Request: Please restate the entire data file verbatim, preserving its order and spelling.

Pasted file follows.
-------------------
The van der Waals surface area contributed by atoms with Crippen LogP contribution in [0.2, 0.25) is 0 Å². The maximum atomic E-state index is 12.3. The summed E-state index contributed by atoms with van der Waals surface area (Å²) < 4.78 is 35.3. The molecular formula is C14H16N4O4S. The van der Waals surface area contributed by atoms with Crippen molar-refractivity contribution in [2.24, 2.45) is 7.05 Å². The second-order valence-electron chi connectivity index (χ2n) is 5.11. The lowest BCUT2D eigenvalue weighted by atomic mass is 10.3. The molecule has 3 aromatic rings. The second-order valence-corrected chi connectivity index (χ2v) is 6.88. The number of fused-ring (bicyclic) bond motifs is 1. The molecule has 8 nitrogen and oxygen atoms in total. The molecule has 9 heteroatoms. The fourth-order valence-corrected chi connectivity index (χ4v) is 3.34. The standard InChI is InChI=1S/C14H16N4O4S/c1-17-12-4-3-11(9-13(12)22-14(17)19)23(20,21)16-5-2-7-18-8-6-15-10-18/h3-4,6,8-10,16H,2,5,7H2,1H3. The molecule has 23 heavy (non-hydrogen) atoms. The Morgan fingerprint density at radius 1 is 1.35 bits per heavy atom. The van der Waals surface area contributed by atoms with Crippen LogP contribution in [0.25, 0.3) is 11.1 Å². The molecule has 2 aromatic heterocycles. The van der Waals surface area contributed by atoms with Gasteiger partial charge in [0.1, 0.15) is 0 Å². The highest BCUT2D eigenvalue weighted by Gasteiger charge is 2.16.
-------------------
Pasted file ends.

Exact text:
The van der Waals surface area contributed by atoms with Crippen LogP contribution in [0.2, 0.25) is 0 Å². The maximum atomic E-state index is 12.3. The summed E-state index contributed by atoms with van der Waals surface area (Å²) < 4.78 is 35.3. The molecular formula is C14H16N4O4S. The van der Waals surface area contributed by atoms with Crippen molar-refractivity contribution in [2.24, 2.45) is 7.05 Å². The second-order valence-electron chi connectivity index (χ2n) is 5.11. The lowest BCUT2D eigenvalue weighted by atomic mass is 10.3. The molecule has 3 aromatic rings. The second-order valence-corrected chi connectivity index (χ2v) is 6.88. The number of fused-ring (bicyclic) bond motifs is 1. The molecule has 8 nitrogen and oxygen atoms in total. The molecule has 9 heteroatoms. The fourth-order valence-corrected chi connectivity index (χ4v) is 3.34. The standard InChI is InChI=1S/C14H16N4O4S/c1-17-12-4-3-11(9-13(12)22-14(17)19)23(20,21)16-5-2-7-18-8-6-15-10-18/h3-4,6,8-10,16H,2,5,7H2,1H3. The molecule has 23 heavy (non-hydrogen) atoms. The Morgan fingerprint density at radius 1 is 1.35 bits per heavy atom. The van der Waals surface area contributed by atoms with Crippen LogP contribution in [0.25, 0.3) is 11.1 Å². The molecule has 2 aromatic heterocycles. The van der Waals surface area contributed by atoms with Gasteiger partial charge in [0.1, 0.15) is 0 Å². The highest BCUT2D eigenvalue weighted by Gasteiger charge is 2.16.